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Entries in Dog Attack (2)

Friday
Feb242012

Denver News Anchor Bitten by Dog: 'Having a Baby Hurt More'

Denver Post(DENVER) -- The Colorado news anchor who was bitten by a rescued dog live on the air told the Denver Post in her first interview that the first thought she had after the dog bit her was, "I'm bleeding, and it had to be on television."

Kyle Dyer, a veteran morning news anchor for NBC News' Denver affiliate KUSA, was reporting an uplifting story of a dog rescued from a frozen reservoir on Feb. 8.

When Dyer bent down to kiss the dog's nose, the 85-pound Argentine Mastiff named Max turned his head and bit into Dyer's face as his owner and rescuer watched in disbelief.

"It was a fluke, it happened," Dyer told the Denver Post. "It could have been so much worse. Not once was I afraid or scared. Yeah, it hurt, but having a baby hurt more."

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Dyer received 70 stitches and had her mouth stitched shut so that she could heal. A plastic surgeon grafted skin from her lower lip to build her a new upper lip, the Denver Post reported.

"We all think we know how to pet a dog, but we don't. You know, I don't, obviously," Dyer said. "By the end of that interview, it was just a fluke. I didn't see anything that I felt threatened [by]. I didn't realize that I was threatening [the dog]. It just happened."

The on-camera bite became a viral sensation, circulated all over the world.

"My niece lives in Lithuania, and it was in the newspaper in her small town in Lithuania. Can you believe that?" Dyer asked incredulously.

Dyer has already undergone two surgeries and is having the remaining stitches taken out this week. In the summer, a doctor will decide whether she needs any more surgery.

She has received an outpouring of support from people everywhere, who have left messages on her Facebook page and sent her cards. Dyer has also gotten some negative messages from people blaming her for the dog's temporary detention.

"People get heated and protective over dogs," she said. "I never felt any ill toward Max."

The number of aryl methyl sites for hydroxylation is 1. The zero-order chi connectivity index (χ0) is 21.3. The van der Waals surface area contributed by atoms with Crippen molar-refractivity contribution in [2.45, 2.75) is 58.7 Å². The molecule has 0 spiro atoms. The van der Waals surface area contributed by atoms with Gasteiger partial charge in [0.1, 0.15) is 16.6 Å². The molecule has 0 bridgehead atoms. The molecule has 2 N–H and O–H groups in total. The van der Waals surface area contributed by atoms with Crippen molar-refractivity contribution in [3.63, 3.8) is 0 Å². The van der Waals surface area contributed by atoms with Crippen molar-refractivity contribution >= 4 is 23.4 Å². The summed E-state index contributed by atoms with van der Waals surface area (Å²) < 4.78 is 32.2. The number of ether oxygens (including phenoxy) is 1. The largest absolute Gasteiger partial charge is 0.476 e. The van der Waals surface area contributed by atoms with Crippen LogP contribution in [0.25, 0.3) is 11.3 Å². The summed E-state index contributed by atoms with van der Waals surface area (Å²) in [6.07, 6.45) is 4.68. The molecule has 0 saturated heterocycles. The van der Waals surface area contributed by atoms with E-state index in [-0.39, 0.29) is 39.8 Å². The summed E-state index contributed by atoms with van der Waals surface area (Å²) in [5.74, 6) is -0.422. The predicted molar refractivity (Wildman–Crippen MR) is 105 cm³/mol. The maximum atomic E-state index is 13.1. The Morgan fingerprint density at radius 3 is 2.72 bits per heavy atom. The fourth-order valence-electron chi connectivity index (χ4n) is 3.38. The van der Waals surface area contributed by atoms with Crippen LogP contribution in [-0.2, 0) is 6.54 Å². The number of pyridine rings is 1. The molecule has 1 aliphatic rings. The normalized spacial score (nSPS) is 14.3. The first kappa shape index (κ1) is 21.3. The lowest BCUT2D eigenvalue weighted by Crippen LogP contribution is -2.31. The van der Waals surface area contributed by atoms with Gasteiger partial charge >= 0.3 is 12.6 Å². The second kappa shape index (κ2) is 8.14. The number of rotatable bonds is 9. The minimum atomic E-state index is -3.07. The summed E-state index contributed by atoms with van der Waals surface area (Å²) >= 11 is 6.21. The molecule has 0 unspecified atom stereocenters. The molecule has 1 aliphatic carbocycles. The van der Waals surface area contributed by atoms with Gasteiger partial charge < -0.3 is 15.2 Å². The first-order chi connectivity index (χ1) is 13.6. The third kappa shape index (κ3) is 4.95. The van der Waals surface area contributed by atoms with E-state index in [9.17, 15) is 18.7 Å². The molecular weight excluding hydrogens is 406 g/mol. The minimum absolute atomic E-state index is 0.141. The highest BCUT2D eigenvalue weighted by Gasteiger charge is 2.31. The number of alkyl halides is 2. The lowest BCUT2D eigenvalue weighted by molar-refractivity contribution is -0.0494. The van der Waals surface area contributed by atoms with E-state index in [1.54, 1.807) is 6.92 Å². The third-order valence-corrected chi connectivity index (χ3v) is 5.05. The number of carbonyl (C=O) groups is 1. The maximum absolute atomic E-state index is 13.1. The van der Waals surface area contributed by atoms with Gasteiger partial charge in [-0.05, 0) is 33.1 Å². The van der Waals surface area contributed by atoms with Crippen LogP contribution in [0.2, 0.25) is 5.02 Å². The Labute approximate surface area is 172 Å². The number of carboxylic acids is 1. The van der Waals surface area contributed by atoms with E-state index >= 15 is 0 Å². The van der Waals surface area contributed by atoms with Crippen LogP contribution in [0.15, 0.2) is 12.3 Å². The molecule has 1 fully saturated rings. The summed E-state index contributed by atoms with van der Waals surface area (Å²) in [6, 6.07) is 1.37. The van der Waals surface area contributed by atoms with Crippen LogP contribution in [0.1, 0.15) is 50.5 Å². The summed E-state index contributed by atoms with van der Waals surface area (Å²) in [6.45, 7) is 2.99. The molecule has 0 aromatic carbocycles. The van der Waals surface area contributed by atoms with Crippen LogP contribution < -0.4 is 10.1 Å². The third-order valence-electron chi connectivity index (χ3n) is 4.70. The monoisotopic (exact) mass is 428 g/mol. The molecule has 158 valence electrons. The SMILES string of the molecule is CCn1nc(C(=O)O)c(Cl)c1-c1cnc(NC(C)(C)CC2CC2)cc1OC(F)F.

"The dog went and did his time, as the city says, and I'm glad he's back with his family because that must have been a really hard 24 hours for that family to go through that, so I'm glad they've got their dog back," Dyer said. "It was just an accident."

Dyer said the negativity was a "shame" because, for her, the experience had been oddly positive, and she is looking forward to getting back to work.

"I just keep reading the letters and know that I'm going to heal," she said. "I don't know how quickly, but I will and I'll be better than ever."

Copyright 2012 ABC News Radio

Tuesday
Oct192010

When Dogs Attack Kids, Eyes Are Often the Target, Researcher Says

Photo Courtesy - Getty Images(CHICAGO) -- At the American Academy of Opthamology's annual meeting in Chicago, which concluded Tuesday, a researcher claimed that when children suffer injury from dog bites, eyes are most often the target leading to complicated treatment and multiple surgeries, reports MedPage Today.

Dr. Henry Chen of the University of Colorado in Denver said that "half of kids treated for eye injuries associated with dog attacks required surgery, and 18 percent of these surgical patients had to return for additional procedures."

After studying the records of 537 pediatric patients treated for facial dog bites at The Children's Hospital in Denver from 2003 to 2008, Chen and his colleagues reported that eyelids were damaged in all the children with eye injuries, but that children rarely suffered corneal damage or fracture in the bones around the eye, according to MedPage.

Chen also noted that mixed breeds were the most common attackers, followed by Labrador Retrievers, German Shepherds and Rottweilers.

According to the analysis of the same group of patient records, the mean age of children with eye injuries was 3.9, which proved to be significantly younger than attack patients without eye injury.

Dr. Chen lastly emphasized the importance of early attention given to these types of injuries to "allow for definitive treatment the first time around without a need for later revision."

"If there's any concern about lacerations around the eye, it would be prudent to call an ophthalmology consultation to evaluate and make sure there aren't [any] other associated injuries," Chen said.

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